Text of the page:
Inspiration

We were inspired by dog lovers like us - curious and fascinated whenever we see a cool dog, but also eternally perplexed by the sheer number of dog breeds that exist.

What it does

What's that Doggo enables anyone to upload a picture of a dog, and then identifies exactly what breed the dog is!

How we built it

The front-end of the app was built using React.js.

Using an open-source labeled dataset of over 20,000 dog pictures and 120 breeds, we trained a deep learning model hosted on AWS Sagemaker's notebook cluster instances, and utilizing keras, sklearn, and tensorflow. We trained two convolutional neural networks with two different architectures and then combined those outputs into a logistic regression classifier to create a final multiclass classification model. We then deployed this model on AWS Sagemaker to expose an endpoint for our front-end to send requests to and gather responses.

We used AWS for most of our infrastructure; we created an API endpoint for the front-end to use; this enabled the web app to send PUT requests to the endpoint, which triggered a Lambda function that put the input picture onto S3. This then triggered our deployed model on SageMaker, which ran the model, gathered a prediction, and pushed a .json output onto S3. The web app then gathered the output and displayed the prediction and confidence interval to the user.

Challenges

We ran into some challenges setting up our AWS stack, including S3 buckets permissions, API gateway endpoints, as well as SageMaker deployments. Moreover, training our model was difficult given the size of the dataset we were using; we would often run out of memory on our clusters. We were thus forced to compress our images before training to overcome that barrier. The data pipelines setup between AWS and our front-end was also a challenge.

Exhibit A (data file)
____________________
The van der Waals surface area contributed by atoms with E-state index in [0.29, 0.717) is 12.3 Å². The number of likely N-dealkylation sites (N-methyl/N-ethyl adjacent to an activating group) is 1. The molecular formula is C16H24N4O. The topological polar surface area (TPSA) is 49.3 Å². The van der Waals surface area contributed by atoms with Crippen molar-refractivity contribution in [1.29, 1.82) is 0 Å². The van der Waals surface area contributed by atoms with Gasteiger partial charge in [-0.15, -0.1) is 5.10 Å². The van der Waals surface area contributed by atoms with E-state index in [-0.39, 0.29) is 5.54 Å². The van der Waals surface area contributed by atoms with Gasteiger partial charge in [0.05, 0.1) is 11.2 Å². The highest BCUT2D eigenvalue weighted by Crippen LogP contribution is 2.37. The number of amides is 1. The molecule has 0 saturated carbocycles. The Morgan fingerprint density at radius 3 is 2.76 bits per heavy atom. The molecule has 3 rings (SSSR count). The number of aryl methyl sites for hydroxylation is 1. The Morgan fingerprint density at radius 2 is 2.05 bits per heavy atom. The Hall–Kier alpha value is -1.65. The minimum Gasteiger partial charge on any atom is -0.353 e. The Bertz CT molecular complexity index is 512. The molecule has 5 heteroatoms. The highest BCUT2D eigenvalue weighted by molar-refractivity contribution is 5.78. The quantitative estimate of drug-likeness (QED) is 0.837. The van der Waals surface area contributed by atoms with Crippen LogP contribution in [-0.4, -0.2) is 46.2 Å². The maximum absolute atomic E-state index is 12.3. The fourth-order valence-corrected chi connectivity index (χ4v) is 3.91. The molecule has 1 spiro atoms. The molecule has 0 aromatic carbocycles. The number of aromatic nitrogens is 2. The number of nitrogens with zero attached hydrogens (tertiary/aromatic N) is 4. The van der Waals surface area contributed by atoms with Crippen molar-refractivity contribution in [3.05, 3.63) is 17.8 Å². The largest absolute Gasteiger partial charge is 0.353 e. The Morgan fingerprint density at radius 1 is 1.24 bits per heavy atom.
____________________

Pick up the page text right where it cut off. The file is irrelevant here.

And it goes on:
Accomplishments

We're proud of the architecture of our convolutional neural networks and our data preprocessing, as we were able to compress the data significantly (299 x 299) and still achieve a classification accuracy of 89.8% and a log-loss of 0.30.

What we learned

We learned a lot about the general AWS setup procedures, including ACLs and IAM, and we learned specifically how to utilize SageMaker to deploy a trained Machine Learning model. We also learned more about various techniques and architectures to optimize the performance of a CNN.

Surprises

While experimenting on training photos, we realized that photos of humans would still accomplish some classification, albeit with a low confidence for all breeds of dogs. Rather than returning a "The system does not believe this is a dog, please submit a different photo" error, we took advantage of the moment -- now, you can use "What's that Doggo?" to identify the dog that you most look like. Or your friends, family, and even boss!

What's next for What's that Doggo?

After adding support for canine crossbreeds, we believe the only logical next step would be to aggressively classify the feline species.

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